OK, enough about procedure. What about the merits of Szukalski's copyright claim against Frey? I think Frey's posting of the altered version of Szukalski's photograph is a classic non-infringing fair use. He posted it in the course of a lively political discussion about the allegedly racist nature of the photo, and other bloggers' interpretation of it. And the only way to have a truly effective discussion about such matters was to post the photo itself, so that readers could see what he was talking about, and judge for themselves. This is a paradigmatic example of the kind of "criticism, comment, [and] news reporting" at the core of fair use (and the First Amendment). It's entirely understandable that Szukalski doesn't like the fact that his photo was altered, and used in such an offensive way. But once that happened, he can't use copyright law to suppress discussion of what occurred.

But what about the people who originally altered Szukalski's photo or who (unlike Frey) copied and distributed it simply because they liked whatever message it conveyed? Were they engaged in fair use? I highly doubt it. If they wanted to communicate that Barack Obama should be shining Sarah Palin's shoes, they could license the photo(s) they needed, or create their own. But why should they have the right to take Szukalski's work, without compensation, just "to get attention or to avoid the drudgery in working up something fresh"? Campbell v. Acuff-Rose, 510 U.S. 569 (1994). People have the right to be racist. But they don't have the right to infringe others' copyrighted works to promulgate their message.

Update: Here's a thoughtful response from Szukalski himself.


  1. Sorry pal, an artist has the right to take whatever he needs, without permission. The fact the photoshopped photo exists is proof enough of that contention.

  2. @Anonymous 3:36:

    Your statement has no basis in the law. That an "artist" has the technical ability to do something doesn't give him the legal right to do so.

  3. Hello Ben,
    indeed this is an informative article. If this and Jonathan Bailey's article were available to me before I emailed Patrick Frey of I would not have done the "fools errand" as you put it. I have extensively explained rationale behind this action on and I hope majority of your audience will see it in a more complete light.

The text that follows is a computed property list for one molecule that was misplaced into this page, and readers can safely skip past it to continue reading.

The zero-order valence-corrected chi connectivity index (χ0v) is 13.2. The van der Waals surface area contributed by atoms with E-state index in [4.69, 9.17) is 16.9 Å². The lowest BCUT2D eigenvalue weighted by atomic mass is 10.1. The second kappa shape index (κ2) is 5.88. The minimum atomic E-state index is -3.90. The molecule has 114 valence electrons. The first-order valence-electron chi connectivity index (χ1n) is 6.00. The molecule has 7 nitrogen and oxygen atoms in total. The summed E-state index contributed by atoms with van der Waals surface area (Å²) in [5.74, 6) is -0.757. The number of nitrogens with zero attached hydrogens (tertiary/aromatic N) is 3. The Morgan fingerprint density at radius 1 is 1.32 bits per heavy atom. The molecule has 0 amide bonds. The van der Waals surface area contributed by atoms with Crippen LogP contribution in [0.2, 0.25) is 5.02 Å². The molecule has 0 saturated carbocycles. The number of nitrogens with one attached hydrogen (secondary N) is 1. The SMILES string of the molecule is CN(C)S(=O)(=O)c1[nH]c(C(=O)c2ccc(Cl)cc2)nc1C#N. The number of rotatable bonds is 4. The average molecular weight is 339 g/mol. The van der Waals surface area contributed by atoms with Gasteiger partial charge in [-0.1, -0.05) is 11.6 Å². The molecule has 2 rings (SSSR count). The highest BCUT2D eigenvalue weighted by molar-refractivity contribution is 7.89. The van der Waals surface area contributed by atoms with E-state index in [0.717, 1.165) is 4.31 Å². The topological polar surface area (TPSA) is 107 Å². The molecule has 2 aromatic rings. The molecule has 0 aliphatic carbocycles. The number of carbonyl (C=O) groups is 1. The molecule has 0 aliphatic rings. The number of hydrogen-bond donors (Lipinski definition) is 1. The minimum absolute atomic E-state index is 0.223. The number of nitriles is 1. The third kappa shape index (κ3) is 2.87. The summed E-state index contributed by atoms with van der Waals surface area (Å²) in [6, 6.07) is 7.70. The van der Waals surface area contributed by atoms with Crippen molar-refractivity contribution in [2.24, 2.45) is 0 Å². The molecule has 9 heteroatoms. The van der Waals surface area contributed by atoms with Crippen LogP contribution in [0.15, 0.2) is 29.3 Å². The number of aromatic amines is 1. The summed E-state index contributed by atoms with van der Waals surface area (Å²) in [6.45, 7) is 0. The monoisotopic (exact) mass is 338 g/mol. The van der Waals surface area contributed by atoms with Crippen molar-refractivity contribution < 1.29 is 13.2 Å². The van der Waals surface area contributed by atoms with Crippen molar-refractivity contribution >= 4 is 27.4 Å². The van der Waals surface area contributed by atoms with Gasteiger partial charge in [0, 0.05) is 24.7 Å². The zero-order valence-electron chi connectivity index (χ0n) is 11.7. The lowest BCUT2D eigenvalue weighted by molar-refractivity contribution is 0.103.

I'd like to see an article, which would elaborate on what I should have done. Here I am, a photographer taking an image. The image get modified by unknown author and is "virally" distributed in USA via email, in many cases with my name attached to it (there are still copies of that image on the internet. Later due to a news story the image starts being published by news site and subsequently by blogosphere. No one explains or even acknowledges this image is an unauthorized derived work (plagiarism), no one shows as much as a link to original image. As a result I get called racist. There is no distinction in viewers/readers/email recipients eyes between the plagiarist and me.

    So, at first, I left comments on many of these sites pointing to this fact. I have also sent emails to various website owners. In some cases I get pointed to DMCA form. I guess since those were effective it may have put an idea in my mind that is the way to proceed about this. In a way I am glad Patrick, Ban and you commented on it. Firstly, I know now this is not the way to do it. Secondly, I have received some understanding (a reversed Streisand Effect). Yes, I have been criticized for the approach, but I have also made many people see I am not the author of what in many people's minds is a racist photograph and hopefully it shows I had no ill intend by sending these notices other than trying to clear my name of racist accusations . At no point did I try to censor people's opinion on the photograph.